Following Fitzgerald’s novels in order, just after the author’s debut comes his long-awaited second work, namely The Beautiful and Damned. The Beautiful and Damned is not just one of F. Scott Fitzgerald’s best novels, but very possibly the top of the top F. Scott Fitzgerald novels. It was published in 1922, spanning a tad over four-hundred pages.
The Beautiful and Damned was the follow-up novel to the brilliant first of Fitzgerald’s and with this monumental work, his place in literature was secured. It might seem like just another entry among the list of Fitzgerald’s novels, but this tale is a wholly magnificent one, to say the least. The Beautiful and Damned follows a young man named Anthony Patch and his spouse, Gloria.
Anthony Patch was educated at Harvard and is an ambitious aesthete. As Gloria and Anthony are awaiting the inheriting of the fortune of his granddad, the very foundation of the two’s marriage is shaken by greed and giving in to glutinous, alcoholic pursuits.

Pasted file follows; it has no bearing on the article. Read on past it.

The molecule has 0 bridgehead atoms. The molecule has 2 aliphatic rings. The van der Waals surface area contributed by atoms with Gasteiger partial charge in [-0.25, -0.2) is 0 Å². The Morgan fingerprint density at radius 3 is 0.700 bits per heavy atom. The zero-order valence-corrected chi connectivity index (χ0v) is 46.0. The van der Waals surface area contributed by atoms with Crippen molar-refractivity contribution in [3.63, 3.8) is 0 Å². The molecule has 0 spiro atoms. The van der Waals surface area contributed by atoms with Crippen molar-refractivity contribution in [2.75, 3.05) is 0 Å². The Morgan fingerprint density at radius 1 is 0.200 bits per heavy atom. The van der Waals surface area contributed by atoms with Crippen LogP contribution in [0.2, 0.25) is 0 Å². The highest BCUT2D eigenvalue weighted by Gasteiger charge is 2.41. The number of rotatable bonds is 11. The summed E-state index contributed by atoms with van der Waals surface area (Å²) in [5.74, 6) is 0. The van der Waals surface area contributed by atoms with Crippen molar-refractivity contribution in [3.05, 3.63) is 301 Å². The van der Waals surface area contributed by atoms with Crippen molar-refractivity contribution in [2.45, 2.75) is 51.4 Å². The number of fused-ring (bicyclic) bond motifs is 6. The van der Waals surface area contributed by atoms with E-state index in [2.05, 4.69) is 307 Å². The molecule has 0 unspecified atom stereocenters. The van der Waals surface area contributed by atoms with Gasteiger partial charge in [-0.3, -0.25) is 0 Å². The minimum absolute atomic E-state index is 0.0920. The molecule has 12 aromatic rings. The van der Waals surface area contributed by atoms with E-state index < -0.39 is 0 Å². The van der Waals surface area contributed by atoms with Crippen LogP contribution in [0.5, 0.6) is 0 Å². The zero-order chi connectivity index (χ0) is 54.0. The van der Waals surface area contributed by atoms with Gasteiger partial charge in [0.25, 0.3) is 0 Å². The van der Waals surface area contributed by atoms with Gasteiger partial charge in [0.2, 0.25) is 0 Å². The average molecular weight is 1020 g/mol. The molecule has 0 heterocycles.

Their marriage is wracked by such sins and by such unflattering proclivities and tendencies to the point that one can hardly come to terms with how they have changed. Out of all the novels by F. Scott Fitzgerald, this stands as one of the best Fitzgerald books ever.
If we should put forward a list of the first Fitzgerald books to read, one of the first picks would be The Short Stories. Not only is the collection a brilliant set of tales, but it showcases Fitzgerald in a completely different light than his longer works do. The Short Stories was published in 1920, spanning eight-hundred pages, or so.